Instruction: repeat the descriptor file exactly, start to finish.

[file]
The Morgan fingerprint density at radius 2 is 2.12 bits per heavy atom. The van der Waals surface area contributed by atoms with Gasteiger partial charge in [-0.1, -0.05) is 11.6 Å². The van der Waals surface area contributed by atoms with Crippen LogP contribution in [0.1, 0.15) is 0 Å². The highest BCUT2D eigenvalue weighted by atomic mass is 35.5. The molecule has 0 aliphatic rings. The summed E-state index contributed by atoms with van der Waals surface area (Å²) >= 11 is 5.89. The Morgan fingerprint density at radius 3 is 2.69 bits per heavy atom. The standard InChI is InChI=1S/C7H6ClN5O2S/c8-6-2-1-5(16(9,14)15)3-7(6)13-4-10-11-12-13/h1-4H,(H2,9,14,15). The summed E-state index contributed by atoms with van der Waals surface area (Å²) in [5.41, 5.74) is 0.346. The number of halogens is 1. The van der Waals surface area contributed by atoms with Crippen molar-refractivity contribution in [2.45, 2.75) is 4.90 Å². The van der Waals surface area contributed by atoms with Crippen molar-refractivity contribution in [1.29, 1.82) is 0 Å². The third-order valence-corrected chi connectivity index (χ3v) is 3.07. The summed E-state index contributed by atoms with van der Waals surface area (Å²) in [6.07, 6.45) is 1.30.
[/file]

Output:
The Morgan fingerprint density at radius 2 is 2.12 bits per heavy atom. The van der Waals surface area contributed by atoms with Gasteiger partial charge in [-0.1, -0.05) is 11.6 Å². The van der Waals surface area contributed by atoms with Crippen LogP contribution in [0.1, 0.15) is 0 Å². The highest BCUT2D eigenvalue weighted by atomic mass is 35.5. The molecule has 0 aliphatic rings. The summed E-state index contributed by atoms with van der Waals surface area (Å²) >= 11 is 5.89. The Morgan fingerprint density at radius 3 is 2.69 bits per heavy atom. The standard InChI is InChI=1S/C7H6ClN5O2S/c8-6-2-1-5(16(9,14)15)3-7(6)13-4-10-11-12-13/h1-4H,(H2,9,14,15). The summed E-state index contributed by atoms with van der Waals surface area (Å²) in [5.41, 5.74) is 0.346. The number of halogens is 1. The van der Waals surface area contributed by atoms with Crippen molar-refractivity contribution in [2.45, 2.75) is 4.90 Å². The van der Waals surface area contributed by atoms with Crippen molar-refractivity contribution in [1.29, 1.82) is 0 Å². The third-order valence-corrected chi connectivity index (χ3v) is 3.07. The summed E-state index contributed by atoms with van der Waals surface area (Å²) in [6.07, 6.45) is 1.30.